Time to make sure your website works under a secure connection

The push to secure peo­ples web­site con­nec­tions is going a lot fur­ther. At first it was login forms that where get­ting labeled as inse­cure (most promi­nent­ly in Fire­fox). Now Google, with Chrome is going a step fur­ther, from July this year all sites which are not using encrypt­ed con­nec­tions (old http) will be marked as not secure. From Googles secu­ri­ty blog:

For the past sev­er­al years, we’ve moved toward a more secure web by strong­ly advo­cat­ing that sites adopt HTTPS encryp­tion. And with­in the last year, we’ve also helped users under­stand that HTTP sites are not secure by grad­u­al­ly mark­ing a larg­er sub­set of HTTP pages as “not secure”. Begin­ning in July 2018 with the release of Chrome 68, Chrome will mark all HTTP sites as “not secure”.

So now real­ly is the time, even if what you have is a sim­ple brochure site to make sure your site works with secure con­nec­tions.

Most web host­ing pan­els will give access to enable SSL if you don’t have tech­ni­cal exper­tise. Lets Encrypt pro­vides free, auto renew­able SSL cer­tifi­cates that work in all recent browsers, and there are also ser­vices such as Cloud­flare that can offer upgrade con­nec­tions to SSL, though this does open a per­son in the mid­dle issue as Cloud­flare decrypt the traf­fic and then make a fur­ther request for the page, which depend­ing on set­tings may not be secure.

Once secure con­nec­tions are enabled and the cer­tifi­cate is installed, its impor­tant to check any resources that load on the page are also set to load over https. Some­times with plat­forms such as Word­Press, when the ini­tial install was over a stan­dard http url, any images that where uploaded can be includ­ed in the page with the absolute URL. This will flag up warn­ings when load­ing the web­site under a secure con­nec­tion (a mixed con­tent warn­ing). This will require a search and replace over all the old URLs, as well as chang­ing the sites set­ting to use the secure ver­sion in the future (under Set­tings → Gen­er­al). There are also plu­g­ins that can silent­ly rewrite inse­cure requests to the secure ver­sion as web­pages are loaded. Sim­i­lar plu­g­ins or mod­ules are avail­able for oth­er plat­forms.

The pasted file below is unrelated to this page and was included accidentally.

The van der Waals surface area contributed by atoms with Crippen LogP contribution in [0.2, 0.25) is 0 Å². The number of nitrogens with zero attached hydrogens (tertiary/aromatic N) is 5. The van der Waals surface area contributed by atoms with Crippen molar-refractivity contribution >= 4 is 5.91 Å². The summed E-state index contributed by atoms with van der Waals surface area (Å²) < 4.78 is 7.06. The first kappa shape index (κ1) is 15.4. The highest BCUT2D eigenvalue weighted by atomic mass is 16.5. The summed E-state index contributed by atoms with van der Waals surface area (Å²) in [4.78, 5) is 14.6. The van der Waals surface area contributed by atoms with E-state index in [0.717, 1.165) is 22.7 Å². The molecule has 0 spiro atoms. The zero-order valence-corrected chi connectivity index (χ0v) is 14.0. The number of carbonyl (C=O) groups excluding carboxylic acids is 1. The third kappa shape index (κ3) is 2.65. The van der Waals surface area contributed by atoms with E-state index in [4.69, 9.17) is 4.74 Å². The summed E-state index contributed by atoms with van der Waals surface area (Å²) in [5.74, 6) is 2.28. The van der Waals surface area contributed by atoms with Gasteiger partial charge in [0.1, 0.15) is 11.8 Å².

Same issue can hap­pen with resources such as CSS and Javascript. If your not tech­ni­cal­ly mind­ed you may need to talk to the per­son who devel­oped your web­site, or find a devel­op­er. In gen­er­al its bet­ter to load resources rel­a­tive­ly using /resource type uris instead of the full link. For exter­nal resources (scripts loaded from Google for exam­ple) then //api.google.com (just exclude the http: bit) will mean that the resources load on whichev­er type of con­nec­tion the web con­nec­tion the site was orig­i­nal­ly loaded with.

Upgrad­ing to secure con­nec­tions pro­vides bet­ter reas­sur­ance to those who make use of your web­site, though its only one step. With GDPR com­ing into force then there is a lot more to make sure your web­site is secure. I have a feel­ing that soon enough it will not just be inse­cure warn­ings, but http will stop being sup­port­ed alto­geth­er.

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